During the last Christmas holidays my in-laws came over from the UK for a family visit, and as the photo shows they enjoyed their break in Australia. Unexpectedly on the flight back to London my father-in-law had a heart attack. Luckily he survived, however the shock made us all reconsider many things.
During the rush of planning holiday travel, we can often forget to organise what could potentially affect our lives and loved ones the most, estate planning documents.
Estate planning is about future proofing – it is not just about when you pass away, but also about protecting your children and assets if you are unable to do so. If you are stuck overseas or are in trouble, you will need to have a Power of Attorney or an Enduring Guardianship in place so that the people you have nominated can help you in your situation.
A Power of Attorney is a legal document that allows an individual or organisation to act on your behalf. Appointing a General Power of Attorney gives the attorney wide powers to undertake actions on your behalf, such as dealing with property or paying bills. However, if the Will Maker dies or loses mental capacity a General Power of Attorney ceases. An Enduring Power of Attorney can be appointed to overcome these limitations.
An Enduring Guardian is someone you appoint to make lifestyle, health and medical decisions for you when you are not capable of doing so yourself. Enduring Guardianship will only come into effect if or when you lose capacity and will be effective during the period of incapacity, and may therefore never become operational. This is a good way to plan for the future, particularly for unforeseen situations.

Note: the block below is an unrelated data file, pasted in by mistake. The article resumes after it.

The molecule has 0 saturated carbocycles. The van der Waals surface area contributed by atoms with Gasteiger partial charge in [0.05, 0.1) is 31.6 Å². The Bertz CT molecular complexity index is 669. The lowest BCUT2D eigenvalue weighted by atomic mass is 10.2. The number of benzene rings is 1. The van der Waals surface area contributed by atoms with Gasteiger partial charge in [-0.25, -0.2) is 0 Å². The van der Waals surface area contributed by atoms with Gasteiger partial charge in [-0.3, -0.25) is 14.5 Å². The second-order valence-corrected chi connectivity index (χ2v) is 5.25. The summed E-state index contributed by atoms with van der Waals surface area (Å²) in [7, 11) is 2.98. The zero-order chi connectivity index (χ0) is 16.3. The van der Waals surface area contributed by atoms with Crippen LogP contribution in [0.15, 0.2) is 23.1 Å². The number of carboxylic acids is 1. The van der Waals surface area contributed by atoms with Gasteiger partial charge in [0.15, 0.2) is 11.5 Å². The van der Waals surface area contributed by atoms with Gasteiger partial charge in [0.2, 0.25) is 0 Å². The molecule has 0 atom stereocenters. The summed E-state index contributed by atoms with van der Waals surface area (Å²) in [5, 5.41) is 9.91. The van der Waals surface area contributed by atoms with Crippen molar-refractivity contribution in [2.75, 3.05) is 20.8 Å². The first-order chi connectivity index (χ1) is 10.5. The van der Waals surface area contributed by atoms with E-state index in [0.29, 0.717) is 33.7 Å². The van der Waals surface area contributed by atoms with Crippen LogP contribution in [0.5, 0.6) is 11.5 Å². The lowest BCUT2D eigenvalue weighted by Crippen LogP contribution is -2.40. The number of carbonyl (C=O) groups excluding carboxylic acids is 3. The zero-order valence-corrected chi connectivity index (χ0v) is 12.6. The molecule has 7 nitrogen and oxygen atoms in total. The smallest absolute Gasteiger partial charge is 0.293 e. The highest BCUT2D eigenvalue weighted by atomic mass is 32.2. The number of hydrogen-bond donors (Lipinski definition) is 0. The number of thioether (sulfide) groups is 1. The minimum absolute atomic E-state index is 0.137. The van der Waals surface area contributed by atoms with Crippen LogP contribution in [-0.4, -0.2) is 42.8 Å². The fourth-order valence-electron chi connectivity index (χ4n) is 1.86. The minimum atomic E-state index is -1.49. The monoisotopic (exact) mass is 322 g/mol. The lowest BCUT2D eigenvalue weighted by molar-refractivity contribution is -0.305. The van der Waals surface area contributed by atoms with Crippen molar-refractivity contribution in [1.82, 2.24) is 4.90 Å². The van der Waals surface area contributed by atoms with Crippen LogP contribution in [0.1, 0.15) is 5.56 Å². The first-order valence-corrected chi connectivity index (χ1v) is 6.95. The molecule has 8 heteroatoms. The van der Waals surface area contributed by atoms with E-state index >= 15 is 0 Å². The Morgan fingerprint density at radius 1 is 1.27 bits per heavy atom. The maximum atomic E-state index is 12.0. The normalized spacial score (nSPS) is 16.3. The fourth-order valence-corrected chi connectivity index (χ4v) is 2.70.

A Power of Attorney and Enduring Guardian are complementary documents that can be made separately or together. This gives you more choice as to who would have the authority to make decisions across all areas of your life if you are unable to make these decisions for yourself.
Before travelling over the holidays, ensure these important documents are in place so you and your loved ones will be taken care of, and matters can be settled the way you choose. Some questions to consider before travelling are:
• Have you named guardians for your children?
• Did you create powers of attorney and/or enduring guardians in case you get into an accident and cannot make decisions about your health or finances?
• Have you outlined specific medical details? E.g. are you an organ donor?
• Have you updated all your beneficiary designations?
• Are your last wishes laid out for your family?
• Can someone locate these documents, either physically or electronically?
I’m happy to say that my in-laws are returning again in a few months and have now updated their wills, produced a Power of Attorney, enduring guardians and are spending the inheritance on more comfortable flight seats! –
by Harlan Marriott – Leenane Templeton
Photo credit of Night Jar Photography
This article is for guidance only, and professional advice should be obtained before acting on any information contained herein. Leenane Templeton does not accept any responsibility for loss occasioned to any person as a result of action taken or refrained from in consequence of the contents of this publication. Publication 18 October 2019.